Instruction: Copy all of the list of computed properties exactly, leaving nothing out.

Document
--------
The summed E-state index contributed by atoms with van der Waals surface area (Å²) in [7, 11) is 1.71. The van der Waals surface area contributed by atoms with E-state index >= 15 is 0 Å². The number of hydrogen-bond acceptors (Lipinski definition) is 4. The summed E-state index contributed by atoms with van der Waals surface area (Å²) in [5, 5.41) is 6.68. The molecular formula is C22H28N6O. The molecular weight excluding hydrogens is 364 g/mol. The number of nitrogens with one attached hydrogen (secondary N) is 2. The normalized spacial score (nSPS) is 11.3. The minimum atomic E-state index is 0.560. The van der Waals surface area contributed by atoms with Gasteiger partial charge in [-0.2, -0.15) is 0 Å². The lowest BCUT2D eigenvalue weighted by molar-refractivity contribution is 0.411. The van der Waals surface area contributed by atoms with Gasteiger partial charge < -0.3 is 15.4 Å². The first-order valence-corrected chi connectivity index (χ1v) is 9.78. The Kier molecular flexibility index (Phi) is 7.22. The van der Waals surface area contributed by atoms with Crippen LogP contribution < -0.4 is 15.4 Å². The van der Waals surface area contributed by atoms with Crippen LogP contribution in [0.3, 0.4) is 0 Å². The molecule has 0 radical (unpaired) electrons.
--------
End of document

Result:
The summed E-state index contributed by atoms with van der Waals surface area (Å²) in [7, 11) is 1.71. The van der Waals surface area contributed by atoms with E-state index >= 15 is 0 Å². The number of hydrogen-bond acceptors (Lipinski definition) is 4. The summed E-state index contributed by atoms with van der Waals surface area (Å²) in [5, 5.41) is 6.68. The molecular formula is C22H28N6O. The molecular weight excluding hydrogens is 364 g/mol. The number of nitrogens with one attached hydrogen (secondary N) is 2. The normalized spacial score (nSPS) is 11.3. The minimum atomic E-state index is 0.560. The van der Waals surface area contributed by atoms with Gasteiger partial charge in [-0.2, -0.15) is 0 Å². The lowest BCUT2D eigenvalue weighted by molar-refractivity contribution is 0.411. The van der Waals surface area contributed by atoms with Gasteiger partial charge < -0.3 is 15.4 Å². The first-order valence-corrected chi connectivity index (χ1v) is 9.78. The Kier molecular flexibility index (Phi) is 7.22. The van der Waals surface area contributed by atoms with Crippen LogP contribution < -0.4 is 15.4 Å². The van der Waals surface area contributed by atoms with Crippen LogP contribution in [0.3, 0.4) is 0 Å². The molecule has 0 radical (unpaired) electrons.